The Family and Medical Leave Act is an important law. It’s also a complicated one. The FMLA has a series of procedural steps that both employees and employers must follow. Employees who fail to follow them risk losing the law’s protections (and their jobs). But employers make mistakes too. With that in mind, what are some of the common FMLA violations by employers?
Not recognizing a request for FMLA leave
An employee’s request for FMLA leave triggers several obligations by the employer. For one thing, “the employer must notify the employee of the employee’s eligibility to take FMLA leave within five business days, absent extenuating circumstances.” 29 C.F.R. § 825.300(b)(1). The FMLA imposes several other notice obligations, designed to ensure employees understand their legal rights.
Unfortunately, sometimes employers fail to recognize an employee’s request for family medical leave. Employees don’t need to mention the Family and Medical Leave Act by name to request FMLA leave. All they have to do is give the employer enough information to realize that the employee is asking for time off for a reason covered by the law. For example, an employee who asks for time off to undergo chemotherapy has made a request for FMLA leave, even if the employee doesn’t mention the law by name. An employer who fails to treat the request as one for FMLA and thus doesn’t provide the employee with the proper notices has violated the Act.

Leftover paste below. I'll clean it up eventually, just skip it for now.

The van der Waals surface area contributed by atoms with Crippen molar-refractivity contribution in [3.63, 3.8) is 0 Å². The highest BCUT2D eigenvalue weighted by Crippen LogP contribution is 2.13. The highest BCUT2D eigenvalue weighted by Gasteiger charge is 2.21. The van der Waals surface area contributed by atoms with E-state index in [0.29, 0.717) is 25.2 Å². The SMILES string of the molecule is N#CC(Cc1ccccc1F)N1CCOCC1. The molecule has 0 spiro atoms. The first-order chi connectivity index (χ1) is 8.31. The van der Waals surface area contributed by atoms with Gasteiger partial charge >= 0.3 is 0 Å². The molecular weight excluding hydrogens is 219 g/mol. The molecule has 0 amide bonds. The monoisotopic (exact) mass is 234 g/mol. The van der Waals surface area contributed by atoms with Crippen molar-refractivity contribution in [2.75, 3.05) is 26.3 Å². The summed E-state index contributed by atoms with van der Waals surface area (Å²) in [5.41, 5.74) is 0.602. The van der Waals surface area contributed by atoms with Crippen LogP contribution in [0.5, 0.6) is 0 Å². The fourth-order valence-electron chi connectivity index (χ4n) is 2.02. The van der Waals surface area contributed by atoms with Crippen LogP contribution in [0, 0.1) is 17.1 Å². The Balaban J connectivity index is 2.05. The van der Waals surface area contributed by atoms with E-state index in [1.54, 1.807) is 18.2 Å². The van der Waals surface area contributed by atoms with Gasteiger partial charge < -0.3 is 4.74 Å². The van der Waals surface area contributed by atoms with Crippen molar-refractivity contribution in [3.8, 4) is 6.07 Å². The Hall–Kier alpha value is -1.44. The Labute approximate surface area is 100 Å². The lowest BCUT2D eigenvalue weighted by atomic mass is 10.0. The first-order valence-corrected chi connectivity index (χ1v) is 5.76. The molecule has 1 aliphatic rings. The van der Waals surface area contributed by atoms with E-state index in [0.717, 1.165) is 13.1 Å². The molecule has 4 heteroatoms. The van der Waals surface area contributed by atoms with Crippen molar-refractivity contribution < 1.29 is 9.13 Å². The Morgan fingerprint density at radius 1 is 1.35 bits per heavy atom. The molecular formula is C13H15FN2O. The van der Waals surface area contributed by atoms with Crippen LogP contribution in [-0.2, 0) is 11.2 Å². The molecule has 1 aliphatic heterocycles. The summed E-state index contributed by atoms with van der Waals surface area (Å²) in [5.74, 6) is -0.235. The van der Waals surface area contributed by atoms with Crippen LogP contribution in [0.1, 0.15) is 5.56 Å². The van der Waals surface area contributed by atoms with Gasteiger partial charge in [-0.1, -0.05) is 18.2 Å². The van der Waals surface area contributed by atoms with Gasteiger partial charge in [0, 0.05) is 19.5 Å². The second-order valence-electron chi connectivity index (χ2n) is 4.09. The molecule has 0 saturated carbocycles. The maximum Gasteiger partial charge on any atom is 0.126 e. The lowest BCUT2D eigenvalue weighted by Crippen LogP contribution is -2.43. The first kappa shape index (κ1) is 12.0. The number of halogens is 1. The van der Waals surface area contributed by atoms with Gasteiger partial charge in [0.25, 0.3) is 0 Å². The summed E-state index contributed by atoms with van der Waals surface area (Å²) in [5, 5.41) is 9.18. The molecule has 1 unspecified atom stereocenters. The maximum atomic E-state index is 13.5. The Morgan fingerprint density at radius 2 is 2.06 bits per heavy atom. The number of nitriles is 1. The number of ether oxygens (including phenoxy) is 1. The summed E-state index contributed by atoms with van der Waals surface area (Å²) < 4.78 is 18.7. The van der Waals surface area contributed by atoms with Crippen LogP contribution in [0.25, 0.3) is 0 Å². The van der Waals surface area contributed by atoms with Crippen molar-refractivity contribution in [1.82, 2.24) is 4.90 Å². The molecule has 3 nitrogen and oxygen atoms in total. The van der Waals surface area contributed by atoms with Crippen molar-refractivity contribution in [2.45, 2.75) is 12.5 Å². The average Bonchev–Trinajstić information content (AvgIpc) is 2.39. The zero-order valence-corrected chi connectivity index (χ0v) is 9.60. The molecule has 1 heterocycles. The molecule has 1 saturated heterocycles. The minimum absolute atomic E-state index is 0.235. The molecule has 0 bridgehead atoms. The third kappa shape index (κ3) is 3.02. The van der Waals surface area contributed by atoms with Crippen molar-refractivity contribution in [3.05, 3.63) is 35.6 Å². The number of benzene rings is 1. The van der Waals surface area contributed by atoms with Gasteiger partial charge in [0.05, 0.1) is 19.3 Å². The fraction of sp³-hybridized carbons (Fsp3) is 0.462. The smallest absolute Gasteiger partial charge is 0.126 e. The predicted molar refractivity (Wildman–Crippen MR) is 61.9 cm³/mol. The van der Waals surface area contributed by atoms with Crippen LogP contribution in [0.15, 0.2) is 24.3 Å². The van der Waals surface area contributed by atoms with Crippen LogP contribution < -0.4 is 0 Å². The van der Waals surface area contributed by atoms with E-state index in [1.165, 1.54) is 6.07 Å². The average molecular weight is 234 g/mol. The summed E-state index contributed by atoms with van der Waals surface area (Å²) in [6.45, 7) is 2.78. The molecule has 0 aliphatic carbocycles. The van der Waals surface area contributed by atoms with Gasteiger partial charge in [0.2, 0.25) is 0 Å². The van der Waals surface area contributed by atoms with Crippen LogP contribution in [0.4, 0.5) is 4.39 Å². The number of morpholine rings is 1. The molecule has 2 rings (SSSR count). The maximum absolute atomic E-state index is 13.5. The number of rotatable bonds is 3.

How much notice can an employer require for FMLA leave?
Another of the common FMLA violations by employers concerns the amount of advance notice an employee must give before taking FMLA leave. In general, employers can require employees seeking leave to follow normal call-off procedures. But in the case of an emergency need for leave, the rules are different. When an employee has an unforeseeable need for FMLA leave, the employer must make exceptions to its notice requirements for “unusual circumstances.” 29 C.F.R. § 825.303(c). So although an employer might require employees to call off at least one hour before work begins, it would need to make an exception for an employee who couldn’t call on time because she was getting emergency medical treatment. In those situations, employees need only give notice to the employer as soon “as practicable under the facts and circumstances of the particular case.” 29 C.F.R. § 825.300(a).
Counting FMLA absences against employees
The whole point of the FMLA is to give employees job-protected leave. That means employers can’t use FMLA leave against employees. One of the most common FMLA violations by employers is counting protected FMLA absences against employees under an attendance policy. That is an FMLA violation, even for employers with a “no fault” attendance policy. It would also violate the FMLA for an employer to punish an employee for not meeting performance quotas while they were out on leave.
Not returning employees to their jobs after FMLA leave